GC: Most of my work is happening at the Silver Run Preserve. It’s a 1,400-acre property that was donated to TNC in 2004. What we’re doing right now is treating midstory trees. These are the trees that have been able to compete because there hasn’t been fire in the landscape. We go out with hatchets and little spray bottles of herbicide and we directly inject it into specific tree species to knock them back, to allow more light into the forest and allow oak seedlings to recruit. Then we’re combining [those] silviculture treatments with controlled fire. We currently have 700 acres of [controlled-] burn plots, some of which have been burned twice, some of which have been burned once, [and already] we’re getting more light and an immediate flush of herbaceous diversity. We’re getting a lot more berry species, more wildflowers.
TS: These methods have been described as experimental. How new is the approach?
GC: For us in this area, it’s very new. There hasn’t been a clear answer to the issue of oak regeneration, so in that way it is experimental. There aren’t very many people doing it, and definitely not at the scale that we are. We’re aiming for 900 acres over three years.
Over time, just using controlled fire will likely be able to [produce] the same effects. It’s expensive to go out there acre by acre and treat these trees, but in theory, it should be a one-time thing. It’s kind of like a surgery that corrects the problem. The fire will be the annual checkup.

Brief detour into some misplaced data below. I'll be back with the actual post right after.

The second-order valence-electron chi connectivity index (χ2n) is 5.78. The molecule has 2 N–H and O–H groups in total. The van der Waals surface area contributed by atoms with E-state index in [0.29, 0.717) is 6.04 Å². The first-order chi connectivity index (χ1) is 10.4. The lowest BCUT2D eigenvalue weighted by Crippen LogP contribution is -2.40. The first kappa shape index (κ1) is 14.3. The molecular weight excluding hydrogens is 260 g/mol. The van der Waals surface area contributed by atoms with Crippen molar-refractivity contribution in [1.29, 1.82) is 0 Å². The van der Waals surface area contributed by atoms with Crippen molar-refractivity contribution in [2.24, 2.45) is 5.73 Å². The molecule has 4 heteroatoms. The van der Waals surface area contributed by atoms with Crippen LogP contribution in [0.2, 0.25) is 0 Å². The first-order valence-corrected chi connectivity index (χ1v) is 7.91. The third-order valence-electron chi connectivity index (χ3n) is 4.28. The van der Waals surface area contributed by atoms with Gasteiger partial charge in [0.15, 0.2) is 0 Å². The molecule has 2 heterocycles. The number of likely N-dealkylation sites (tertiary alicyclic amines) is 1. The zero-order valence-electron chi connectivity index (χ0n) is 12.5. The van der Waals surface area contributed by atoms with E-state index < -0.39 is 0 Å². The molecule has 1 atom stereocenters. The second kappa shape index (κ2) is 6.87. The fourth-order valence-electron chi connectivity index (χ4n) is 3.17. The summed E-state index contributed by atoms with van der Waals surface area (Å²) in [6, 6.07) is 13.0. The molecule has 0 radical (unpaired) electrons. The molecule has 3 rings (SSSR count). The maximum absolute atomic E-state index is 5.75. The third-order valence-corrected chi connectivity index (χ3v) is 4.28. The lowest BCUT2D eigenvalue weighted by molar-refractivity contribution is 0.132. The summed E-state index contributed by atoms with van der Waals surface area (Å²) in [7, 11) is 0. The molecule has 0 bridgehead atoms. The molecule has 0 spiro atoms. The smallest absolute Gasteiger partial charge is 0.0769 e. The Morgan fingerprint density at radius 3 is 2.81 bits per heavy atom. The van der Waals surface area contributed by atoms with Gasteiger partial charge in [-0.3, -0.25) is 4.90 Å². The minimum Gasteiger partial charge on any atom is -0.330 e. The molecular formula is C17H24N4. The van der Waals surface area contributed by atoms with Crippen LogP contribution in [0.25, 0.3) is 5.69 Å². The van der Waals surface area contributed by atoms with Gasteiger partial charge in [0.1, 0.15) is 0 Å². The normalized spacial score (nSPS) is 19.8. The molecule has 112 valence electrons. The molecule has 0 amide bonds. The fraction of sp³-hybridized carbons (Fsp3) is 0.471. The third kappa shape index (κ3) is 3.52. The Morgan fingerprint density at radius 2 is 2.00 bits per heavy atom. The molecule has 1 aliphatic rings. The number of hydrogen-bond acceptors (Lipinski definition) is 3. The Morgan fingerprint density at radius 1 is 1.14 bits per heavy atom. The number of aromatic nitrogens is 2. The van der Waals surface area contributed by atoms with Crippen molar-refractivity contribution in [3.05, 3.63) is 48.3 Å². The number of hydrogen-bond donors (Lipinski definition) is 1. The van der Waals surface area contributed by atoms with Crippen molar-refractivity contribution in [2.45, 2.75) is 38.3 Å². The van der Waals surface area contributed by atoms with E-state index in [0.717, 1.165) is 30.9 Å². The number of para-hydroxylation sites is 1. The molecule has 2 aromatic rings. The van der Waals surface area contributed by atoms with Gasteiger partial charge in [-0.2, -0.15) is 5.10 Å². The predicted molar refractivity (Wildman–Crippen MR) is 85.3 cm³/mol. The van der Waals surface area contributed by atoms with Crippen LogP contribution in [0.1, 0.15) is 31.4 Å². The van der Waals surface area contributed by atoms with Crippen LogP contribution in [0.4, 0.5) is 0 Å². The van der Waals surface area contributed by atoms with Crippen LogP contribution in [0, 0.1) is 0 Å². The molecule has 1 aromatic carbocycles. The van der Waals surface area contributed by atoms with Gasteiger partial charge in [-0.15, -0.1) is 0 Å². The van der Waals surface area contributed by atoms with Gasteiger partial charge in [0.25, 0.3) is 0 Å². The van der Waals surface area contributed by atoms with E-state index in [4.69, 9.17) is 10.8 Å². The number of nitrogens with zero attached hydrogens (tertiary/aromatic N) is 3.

TS: With controlled burns, you need a workforce that’s flexible because conditions completely dictate whether you’re going to burn that day or not. How have you built that workforce?
GC: We’ve been using fire in the mountains for about 20 years now. It’s a relatively new thing. And TNC has played a big role in that through the Fire Learning Network. We have a 23-person, on-call fire crew. We hire them every year. They’re people who retired from agency work; sometimes they’re new people looking to get into the fire profession. That fire crew will [perform] 10 to 20 controlled fires a year, which is a ton. We work on TNC properties, but we also go out to federal properties, state properties and across state lines as well. It’s a really innovative model that is being replicated across the country.
TS: What are you learning as you carry out these treatments?
GC: We have plots at Silver Run [where] we’re doing forest management treatments, and some that have been burned alone, and some that haven’t been burned at all. What we’re able to do with these monitoring plots is to see: Are we changing the forest density? Are we changing the forest’s fuel characteristics in regards to wildfire danger? Are we achieving what we’re hoping to achieve? We will be able to answer those questions within five to 10 years.
TS: People working on climate issues sometimes talk about the weight of the work on their shoulders. How do you handle that burden?
GC: It’s incredibly stressful. Like, I talk about the extirpation of the American chestnut, and I see the next thing coming our way. Our forests have changed irreparably. But for me, getting down on the ground and doing the work is therapeutic. If I can have an impact on this one-tenth-of-an-acre area, that’s something.
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About the Creators
Timothy A. Schuler is a writer based in Kansas. He is a contributing editor for Landscape Architecture Magazine, and his work has also appeared in Bloomberg CityLab and Places Journal.
Nate Burrows is a photographer based in Asheville, North Carolina.